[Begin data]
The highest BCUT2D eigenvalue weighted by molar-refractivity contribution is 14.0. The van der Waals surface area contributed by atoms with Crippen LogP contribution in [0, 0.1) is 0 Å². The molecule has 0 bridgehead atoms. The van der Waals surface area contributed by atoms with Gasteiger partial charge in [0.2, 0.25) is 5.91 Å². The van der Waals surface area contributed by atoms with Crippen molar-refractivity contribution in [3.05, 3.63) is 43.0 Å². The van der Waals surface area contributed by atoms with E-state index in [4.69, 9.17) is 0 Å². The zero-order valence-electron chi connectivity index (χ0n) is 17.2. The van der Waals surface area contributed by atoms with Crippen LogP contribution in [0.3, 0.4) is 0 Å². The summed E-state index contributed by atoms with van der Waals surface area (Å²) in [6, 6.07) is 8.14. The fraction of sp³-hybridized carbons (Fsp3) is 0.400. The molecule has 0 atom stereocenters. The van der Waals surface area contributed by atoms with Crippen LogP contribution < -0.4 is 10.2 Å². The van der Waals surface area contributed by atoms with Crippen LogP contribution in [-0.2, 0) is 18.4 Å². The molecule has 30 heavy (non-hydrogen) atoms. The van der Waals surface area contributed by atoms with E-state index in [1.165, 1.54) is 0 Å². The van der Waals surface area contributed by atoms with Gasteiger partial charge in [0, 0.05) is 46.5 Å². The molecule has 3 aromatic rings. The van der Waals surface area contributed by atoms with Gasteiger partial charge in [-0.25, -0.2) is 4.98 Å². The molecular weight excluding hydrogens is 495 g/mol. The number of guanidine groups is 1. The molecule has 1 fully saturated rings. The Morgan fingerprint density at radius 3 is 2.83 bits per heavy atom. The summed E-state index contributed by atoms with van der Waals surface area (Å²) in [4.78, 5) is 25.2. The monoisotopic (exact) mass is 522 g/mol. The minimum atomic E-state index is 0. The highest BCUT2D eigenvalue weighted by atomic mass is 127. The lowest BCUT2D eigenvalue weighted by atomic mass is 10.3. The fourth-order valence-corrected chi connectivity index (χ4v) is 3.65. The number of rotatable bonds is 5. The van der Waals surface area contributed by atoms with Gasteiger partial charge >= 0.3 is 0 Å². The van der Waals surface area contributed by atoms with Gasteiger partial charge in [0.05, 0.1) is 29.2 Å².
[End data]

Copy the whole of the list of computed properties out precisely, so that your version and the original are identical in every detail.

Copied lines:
The highest BCUT2D eigenvalue weighted by molar-refractivity contribution is 14.0. The van der Waals surface area contributed by atoms with Crippen LogP contribution in [0, 0.1) is 0 Å². The molecule has 0 bridgehead atoms. The van der Waals surface area contributed by atoms with Gasteiger partial charge in [0.2, 0.25) is 5.91 Å². The van der Waals surface area contributed by atoms with Crippen molar-refractivity contribution in [3.05, 3.63) is 43.0 Å². The van der Waals surface area contributed by atoms with E-state index in [4.69, 9.17) is 0 Å². The zero-order valence-electron chi connectivity index (χ0n) is 17.2. The van der Waals surface area contributed by atoms with Crippen LogP contribution in [0.3, 0.4) is 0 Å². The summed E-state index contributed by atoms with van der Waals surface area (Å²) in [6, 6.07) is 8.14. The fraction of sp³-hybridized carbons (Fsp3) is 0.400. The molecule has 0 atom stereocenters. The van der Waals surface area contributed by atoms with Crippen LogP contribution < -0.4 is 10.2 Å². The van der Waals surface area contributed by atoms with Crippen LogP contribution in [-0.2, 0) is 18.4 Å². The molecule has 30 heavy (non-hydrogen) atoms. The van der Waals surface area contributed by atoms with E-state index in [1.165, 1.54) is 0 Å². The van der Waals surface area contributed by atoms with Gasteiger partial charge in [0, 0.05) is 46.5 Å². The molecule has 3 aromatic rings. The van der Waals surface area contributed by atoms with Gasteiger partial charge in [-0.25, -0.2) is 4.98 Å². The molecular weight excluding hydrogens is 495 g/mol. The number of guanidine groups is 1. The molecule has 1 fully saturated rings. The Morgan fingerprint density at radius 3 is 2.83 bits per heavy atom. The summed E-state index contributed by atoms with van der Waals surface area (Å²) in [4.78, 5) is 25.2. The monoisotopic (exact) mass is 522 g/mol. The minimum atomic E-state index is 0. The highest BCUT2D eigenvalue weighted by atomic mass is 127. The lowest BCUT2D eigenvalue weighted by atomic mass is 10.3. The fourth-order valence-corrected chi connectivity index (χ4v) is 3.65. The number of rotatable bonds is 5. The van der Waals surface area contributed by atoms with Gasteiger partial charge >= 0.3 is 0 Å². The van der Waals surface area contributed by atoms with Gasteiger partial charge in [0.05, 0.1) is 29.2 Å².